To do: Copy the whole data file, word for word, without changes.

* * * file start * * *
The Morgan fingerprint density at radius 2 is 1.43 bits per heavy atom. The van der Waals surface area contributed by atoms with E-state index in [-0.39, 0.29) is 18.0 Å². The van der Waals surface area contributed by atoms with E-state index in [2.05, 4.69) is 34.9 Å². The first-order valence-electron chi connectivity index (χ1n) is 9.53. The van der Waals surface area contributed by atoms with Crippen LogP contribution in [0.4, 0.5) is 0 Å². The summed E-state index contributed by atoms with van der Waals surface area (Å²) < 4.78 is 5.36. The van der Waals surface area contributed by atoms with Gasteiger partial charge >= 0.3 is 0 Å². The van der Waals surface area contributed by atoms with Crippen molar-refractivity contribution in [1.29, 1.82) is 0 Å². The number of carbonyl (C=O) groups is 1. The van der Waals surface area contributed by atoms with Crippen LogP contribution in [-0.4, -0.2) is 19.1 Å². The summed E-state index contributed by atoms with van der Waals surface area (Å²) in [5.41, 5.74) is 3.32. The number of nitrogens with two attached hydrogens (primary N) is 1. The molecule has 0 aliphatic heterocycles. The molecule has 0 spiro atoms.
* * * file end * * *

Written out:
The Morgan fingerprint density at radius 2 is 1.43 bits per heavy atom. The van der Waals surface area contributed by atoms with E-state index in [-0.39, 0.29) is 18.0 Å². The van der Waals surface area contributed by atoms with E-state index in [2.05, 4.69) is 34.9 Å². The first-order valence-electron chi connectivity index (χ1n) is 9.53. The van der Waals surface area contributed by atoms with Crippen LogP contribution in [0.4, 0.5) is 0 Å². The summed E-state index contributed by atoms with van der Waals surface area (Å²) < 4.78 is 5.36. The van der Waals surface area contributed by atoms with Gasteiger partial charge >= 0.3 is 0 Å². The van der Waals surface area contributed by atoms with Crippen molar-refractivity contribution in [1.29, 1.82) is 0 Å². The number of carbonyl (C=O) groups is 1. The van der Waals surface area contributed by atoms with Crippen LogP contribution in [-0.4, -0.2) is 19.1 Å². The summed E-state index contributed by atoms with van der Waals surface area (Å²) in [5.41, 5.74) is 3.32. The number of nitrogens with two attached hydrogens (primary N) is 1. The molecule has 0 aliphatic heterocycles. The molecule has 0 spiro atoms.